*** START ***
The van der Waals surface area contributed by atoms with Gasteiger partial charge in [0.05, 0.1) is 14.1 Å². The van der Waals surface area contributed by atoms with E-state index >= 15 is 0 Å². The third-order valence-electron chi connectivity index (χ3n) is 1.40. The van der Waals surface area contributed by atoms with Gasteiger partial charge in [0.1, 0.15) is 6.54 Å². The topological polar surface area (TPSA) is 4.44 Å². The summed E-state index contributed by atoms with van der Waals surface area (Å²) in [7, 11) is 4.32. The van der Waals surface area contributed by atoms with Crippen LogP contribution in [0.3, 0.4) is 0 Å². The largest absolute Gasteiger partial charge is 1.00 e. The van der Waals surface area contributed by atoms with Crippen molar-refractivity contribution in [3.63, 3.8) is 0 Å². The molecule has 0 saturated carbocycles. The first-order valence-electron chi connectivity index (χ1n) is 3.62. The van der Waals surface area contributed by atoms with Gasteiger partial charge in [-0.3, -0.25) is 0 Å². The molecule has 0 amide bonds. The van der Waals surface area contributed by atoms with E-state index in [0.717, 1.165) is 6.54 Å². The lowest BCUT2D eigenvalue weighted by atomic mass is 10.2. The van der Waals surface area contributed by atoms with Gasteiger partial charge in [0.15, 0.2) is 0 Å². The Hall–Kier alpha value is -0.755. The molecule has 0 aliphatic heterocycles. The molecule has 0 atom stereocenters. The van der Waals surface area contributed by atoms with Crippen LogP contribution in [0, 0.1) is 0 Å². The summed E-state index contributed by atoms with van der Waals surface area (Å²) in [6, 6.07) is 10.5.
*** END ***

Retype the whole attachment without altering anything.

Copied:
The van der Waals surface area contributed by atoms with Gasteiger partial charge in [0.05, 0.1) is 14.1 Å². The van der Waals surface area contributed by atoms with E-state index >= 15 is 0 Å². The third-order valence-electron chi connectivity index (χ3n) is 1.40. The van der Waals surface area contributed by atoms with Gasteiger partial charge in [0.1, 0.15) is 6.54 Å². The topological polar surface area (TPSA) is 4.44 Å². The summed E-state index contributed by atoms with van der Waals surface area (Å²) in [7, 11) is 4.32. The van der Waals surface area contributed by atoms with Crippen LogP contribution in [0.3, 0.4) is 0 Å². The largest absolute Gasteiger partial charge is 1.00 e. The van der Waals surface area contributed by atoms with Crippen molar-refractivity contribution in [3.63, 3.8) is 0 Å². The molecule has 0 saturated carbocycles. The first-order valence-electron chi connectivity index (χ1n) is 3.62. The van der Waals surface area contributed by atoms with Gasteiger partial charge in [-0.3, -0.25) is 0 Å². The molecule has 0 amide bonds. The van der Waals surface area contributed by atoms with E-state index in [0.717, 1.165) is 6.54 Å². The lowest BCUT2D eigenvalue weighted by atomic mass is 10.2. The van der Waals surface area contributed by atoms with Gasteiger partial charge in [0.15, 0.2) is 0 Å². The Hall–Kier alpha value is -0.755. The molecule has 0 aliphatic heterocycles. The molecule has 0 atom stereocenters. The van der Waals surface area contributed by atoms with Crippen LogP contribution in [0, 0.1) is 0 Å². The summed E-state index contributed by atoms with van der Waals surface area (Å²) in [6, 6.07) is 10.5.